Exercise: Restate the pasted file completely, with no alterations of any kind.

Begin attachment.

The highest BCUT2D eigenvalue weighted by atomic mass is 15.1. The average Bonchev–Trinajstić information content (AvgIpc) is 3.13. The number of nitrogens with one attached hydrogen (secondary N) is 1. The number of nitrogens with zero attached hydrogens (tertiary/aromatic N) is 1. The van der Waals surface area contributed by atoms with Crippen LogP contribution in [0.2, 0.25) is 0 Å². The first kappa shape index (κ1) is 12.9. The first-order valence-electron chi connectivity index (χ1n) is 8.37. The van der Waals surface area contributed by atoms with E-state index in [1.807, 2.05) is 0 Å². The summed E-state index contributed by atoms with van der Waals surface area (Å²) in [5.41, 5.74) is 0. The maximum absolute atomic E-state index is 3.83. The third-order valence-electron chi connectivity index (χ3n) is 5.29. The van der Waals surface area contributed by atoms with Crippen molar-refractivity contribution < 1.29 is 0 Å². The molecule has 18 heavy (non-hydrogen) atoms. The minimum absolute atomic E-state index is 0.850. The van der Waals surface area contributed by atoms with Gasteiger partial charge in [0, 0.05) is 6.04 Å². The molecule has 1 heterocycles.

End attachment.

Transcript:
The highest BCUT2D eigenvalue weighted by atomic mass is 15.1. The average Bonchev–Trinajstić information content (AvgIpc) is 3.13. The number of nitrogens with one attached hydrogen (secondary N) is 1. The number of nitrogens with zero attached hydrogens (tertiary/aromatic N) is 1. The van der Waals surface area contributed by atoms with Crippen LogP contribution in [0.2, 0.25) is 0 Å². The first kappa shape index (κ1) is 12.9. The first-order valence-electron chi connectivity index (χ1n) is 8.37. The van der Waals surface area contributed by atoms with E-state index in [1.807, 2.05) is 0 Å². The summed E-state index contributed by atoms with van der Waals surface area (Å²) in [5.41, 5.74) is 0. The maximum absolute atomic E-state index is 3.83. The third-order valence-electron chi connectivity index (χ3n) is 5.29. The van der Waals surface area contributed by atoms with Crippen molar-refractivity contribution < 1.29 is 0 Å². The molecule has 18 heavy (non-hydrogen) atoms. The minimum absolute atomic E-state index is 0.850. The van der Waals surface area contributed by atoms with Gasteiger partial charge in [0, 0.05) is 6.04 Å². The molecule has 1 heterocycles.